Filipino queer community feels ‘excluded’

Vancouver, B.C.

Filipino professor laments racism despite multiculturalism

By Ted Alcuitas

A Filipino professor whose research includes queer of colour geographies says racism is still very much alive in Canada despite multiculturalism.

“There is this self-congratulatory idea that multiculturalism has solved racial issues, that racism doesn’t exist because we’re a multicultural nation,” Dr. John Paul Catungal told the Vancouver Sun in an interview.

Dr. John Paul Catungal completed his PhD in Geography at the University of Toronto and is an instructor in Critical Race and Ethnic Studies with UBC’s Institute for Gender, Race, Sexuality and Social Justice. His research interests include the politics of emotions, embodiment and positionalities in teaching and learning spaces; queer of colour geographies; and Filipino-Canadian studies.

Catungal, who is a queer first-generation Filipino-Canadian, says he agrees with the issues raised by fellow activists in the LGBTQ community who believes they are excluded in the mainstream Pride community.

“We need to look at the boards of LGBTQ organizations and whether or not they represent the demographic diversity, the class, the gender diversity of our communities,” he told The Vancouver Sun.

Catungal believes there’s been too much focus on what Black Lives Movement (BLM) says about police and not enough focus on the issues they raise about discrimination and representation in Vancouver. BLM temporarily disrupted Toronto’s Pride parade earlier this summer demanding that police should not be allowed to participate in the parade.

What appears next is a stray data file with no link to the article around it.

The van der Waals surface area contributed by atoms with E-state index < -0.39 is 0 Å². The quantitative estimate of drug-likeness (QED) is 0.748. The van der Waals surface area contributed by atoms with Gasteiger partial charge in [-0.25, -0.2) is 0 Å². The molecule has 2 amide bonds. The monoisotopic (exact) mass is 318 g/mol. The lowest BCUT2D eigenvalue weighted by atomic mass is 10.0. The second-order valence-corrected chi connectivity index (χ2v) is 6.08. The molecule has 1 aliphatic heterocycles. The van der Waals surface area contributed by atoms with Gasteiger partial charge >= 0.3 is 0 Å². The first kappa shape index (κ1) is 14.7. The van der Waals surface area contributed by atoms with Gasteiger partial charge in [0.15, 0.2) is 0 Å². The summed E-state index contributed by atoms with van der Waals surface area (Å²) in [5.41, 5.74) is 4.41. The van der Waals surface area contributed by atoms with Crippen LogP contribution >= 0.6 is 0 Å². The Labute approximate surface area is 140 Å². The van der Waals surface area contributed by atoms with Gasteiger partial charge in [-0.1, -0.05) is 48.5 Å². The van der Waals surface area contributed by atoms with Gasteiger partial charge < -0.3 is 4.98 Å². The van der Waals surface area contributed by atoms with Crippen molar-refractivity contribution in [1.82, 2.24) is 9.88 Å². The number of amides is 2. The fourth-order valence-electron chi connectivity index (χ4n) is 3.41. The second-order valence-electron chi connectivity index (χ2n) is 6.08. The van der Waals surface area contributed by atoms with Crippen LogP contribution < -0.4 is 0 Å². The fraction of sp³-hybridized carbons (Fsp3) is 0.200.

“There are many topics that need to be addressed more openly,” he said, “including racism in the gay dating scene and the alarming frequency of violence against trans women of colour.”

While applauding his fellow activists’ bravery in raising concerns about racism in Canada, Catungal warns that the consequences of pretending race isn’t an issue can be devastating.

For Catungal’s PhD research, he studied how many Toronto HIV/AIDS organizations during the ’80s and ’90s failed to represent a range of racial and cultural groups in their brochures, hiring practices and outreach strategies.

“That affected the accessibility of mainstream forms of AIDS services, and that had life-and-death consequences for folks of colour,” he said.

BLM’s Vancouver chapter wrote an open letter earlier this month asking the Vancouver police to agree to a reduced presence in the parade, and for the Vancouver Pride Society to take “concrete action” to be more inclusive of black people, First Nations people and other people of colour. Vancouver police did march in this year’s Pride Parade but in a very reduced numbers and no armoured vehicle ‘float’.

BLM Vancouver did not participate in the parade as did other groups who supported their cause.

Pinoy Pride, the Filipino community’s gay organization and Migrante Vancouver, marched in the parade.



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